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State neads leadership
Courier editorial
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We don’t know who will be the next governor of Georgia. But we do know he -- or she -- faces a mountain of challenges and a wide range of issues that require leadership.
Just off the top of our head:
- The state is in a financial crisis. Some believe it’s going to get worse, much worse, before it gets better.
- Transportation is a mess. The state’s roads were woefully inadequate to meet the needs of Georgia a decade ago. They’re even less so now thanks to years of growth and lack of investment.
- Schools. Despite noticeable increases in test scores around the state, Georgia still trails most of the U.S. in education.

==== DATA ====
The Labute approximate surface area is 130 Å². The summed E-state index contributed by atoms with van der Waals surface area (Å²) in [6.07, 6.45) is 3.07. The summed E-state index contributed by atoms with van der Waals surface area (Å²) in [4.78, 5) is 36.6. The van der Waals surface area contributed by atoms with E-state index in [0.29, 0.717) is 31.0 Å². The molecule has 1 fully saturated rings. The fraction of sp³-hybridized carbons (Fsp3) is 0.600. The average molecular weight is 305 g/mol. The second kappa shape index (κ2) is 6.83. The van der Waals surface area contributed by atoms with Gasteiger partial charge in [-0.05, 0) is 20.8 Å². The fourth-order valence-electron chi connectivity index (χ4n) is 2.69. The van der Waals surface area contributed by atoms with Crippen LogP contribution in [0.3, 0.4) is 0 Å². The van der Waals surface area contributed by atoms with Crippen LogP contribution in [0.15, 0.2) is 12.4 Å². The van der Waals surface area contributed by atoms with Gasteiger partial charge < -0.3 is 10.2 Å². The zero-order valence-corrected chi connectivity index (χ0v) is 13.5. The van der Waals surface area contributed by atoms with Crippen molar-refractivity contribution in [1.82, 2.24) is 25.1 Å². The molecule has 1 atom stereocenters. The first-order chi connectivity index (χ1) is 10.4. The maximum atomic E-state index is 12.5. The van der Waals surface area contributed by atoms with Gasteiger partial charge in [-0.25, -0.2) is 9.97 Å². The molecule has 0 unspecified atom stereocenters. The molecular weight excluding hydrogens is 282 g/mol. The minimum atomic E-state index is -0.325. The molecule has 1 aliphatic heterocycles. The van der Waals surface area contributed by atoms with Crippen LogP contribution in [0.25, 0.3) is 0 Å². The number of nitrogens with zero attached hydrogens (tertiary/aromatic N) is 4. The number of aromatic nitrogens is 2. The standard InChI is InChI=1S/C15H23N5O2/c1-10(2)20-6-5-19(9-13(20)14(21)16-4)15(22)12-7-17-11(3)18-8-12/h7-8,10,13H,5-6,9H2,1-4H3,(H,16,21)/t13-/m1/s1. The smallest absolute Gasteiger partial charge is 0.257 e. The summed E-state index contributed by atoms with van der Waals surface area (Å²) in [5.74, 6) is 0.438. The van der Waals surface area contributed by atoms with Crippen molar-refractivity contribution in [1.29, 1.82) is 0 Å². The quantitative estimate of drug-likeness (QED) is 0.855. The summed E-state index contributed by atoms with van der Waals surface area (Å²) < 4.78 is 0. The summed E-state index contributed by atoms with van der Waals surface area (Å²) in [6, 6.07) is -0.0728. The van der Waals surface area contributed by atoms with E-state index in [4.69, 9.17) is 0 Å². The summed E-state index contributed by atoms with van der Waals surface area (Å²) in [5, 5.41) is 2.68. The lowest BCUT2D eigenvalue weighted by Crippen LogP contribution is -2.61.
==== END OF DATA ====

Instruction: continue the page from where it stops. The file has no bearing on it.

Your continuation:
- Water. For years it was treated like an infinite resource and economic football. Now we know better. At least we know it isn’t an infinite resource. The jury’s still out on whether we’ve learned water is too important to be “owned” by any particular group.
- The environment. Georgia has an environment worth both treasuring and protecting. Yes, there’s a difference.
- Fair taxation. Various attempts have been made in recent years to fix Georgia’s property tax system to relieve the burden on homeowners. More needs to be done.
- Ethics. Politicians talked a lot about ethics earlier in the campaign and state legislators passed bills that get tough on those in state and local government who violate the public trust. Only thing they forgot to do was pay for it.
- Morale. It’s the governor’s job to not only represent the entire state, but also to cheer us on when times are tough. We’re not talking about giving false hope, but leading in a manner that will inspire confidence and help move this state forward.  Indeed, improving morale may need to be the next governor’s No. 1 priority.
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